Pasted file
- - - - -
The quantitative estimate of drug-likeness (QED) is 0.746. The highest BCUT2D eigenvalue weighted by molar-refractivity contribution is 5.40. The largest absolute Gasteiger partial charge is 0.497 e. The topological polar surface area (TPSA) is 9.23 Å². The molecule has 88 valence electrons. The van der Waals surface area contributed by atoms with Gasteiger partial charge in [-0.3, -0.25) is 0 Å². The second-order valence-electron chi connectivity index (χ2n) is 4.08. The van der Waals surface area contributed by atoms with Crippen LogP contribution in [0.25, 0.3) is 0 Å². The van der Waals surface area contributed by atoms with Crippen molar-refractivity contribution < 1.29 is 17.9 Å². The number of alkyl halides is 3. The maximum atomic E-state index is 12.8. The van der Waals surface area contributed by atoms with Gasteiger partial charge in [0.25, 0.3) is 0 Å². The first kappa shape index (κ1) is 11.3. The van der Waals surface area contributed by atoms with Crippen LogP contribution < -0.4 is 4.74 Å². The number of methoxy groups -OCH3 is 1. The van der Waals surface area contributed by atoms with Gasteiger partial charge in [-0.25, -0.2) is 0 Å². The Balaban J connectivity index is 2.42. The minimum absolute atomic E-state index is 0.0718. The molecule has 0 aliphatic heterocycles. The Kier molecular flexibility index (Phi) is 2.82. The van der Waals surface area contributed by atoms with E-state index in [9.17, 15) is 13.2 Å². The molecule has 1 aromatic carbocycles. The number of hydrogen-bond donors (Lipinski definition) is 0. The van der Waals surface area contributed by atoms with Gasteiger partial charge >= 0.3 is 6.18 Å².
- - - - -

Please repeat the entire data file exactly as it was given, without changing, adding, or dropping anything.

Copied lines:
The quantitative estimate of drug-likeness (QED) is 0.746. The highest BCUT2D eigenvalue weighted by molar-refractivity contribution is 5.40. The largest absolute Gasteiger partial charge is 0.497 e. The topological polar surface area (TPSA) is 9.23 Å². The molecule has 88 valence electrons. The van der Waals surface area contributed by atoms with Gasteiger partial charge in [-0.3, -0.25) is 0 Å². The second-order valence-electron chi connectivity index (χ2n) is 4.08. The van der Waals surface area contributed by atoms with Crippen LogP contribution in [0.25, 0.3) is 0 Å². The van der Waals surface area contributed by atoms with Crippen molar-refractivity contribution < 1.29 is 17.9 Å². The number of alkyl halides is 3. The maximum atomic E-state index is 12.8. The van der Waals surface area contributed by atoms with Gasteiger partial charge in [0.25, 0.3) is 0 Å². The first kappa shape index (κ1) is 11.3. The van der Waals surface area contributed by atoms with Crippen LogP contribution < -0.4 is 4.74 Å². The number of methoxy groups -OCH3 is 1. The van der Waals surface area contributed by atoms with Gasteiger partial charge in [-0.25, -0.2) is 0 Å². The Balaban J connectivity index is 2.42. The minimum absolute atomic E-state index is 0.0718. The molecule has 0 aliphatic heterocycles. The Kier molecular flexibility index (Phi) is 2.82. The van der Waals surface area contributed by atoms with E-state index in [9.17, 15) is 13.2 Å². The molecule has 1 aromatic carbocycles. The number of hydrogen-bond donors (Lipinski definition) is 0. The van der Waals surface area contributed by atoms with Gasteiger partial charge >= 0.3 is 6.18 Å².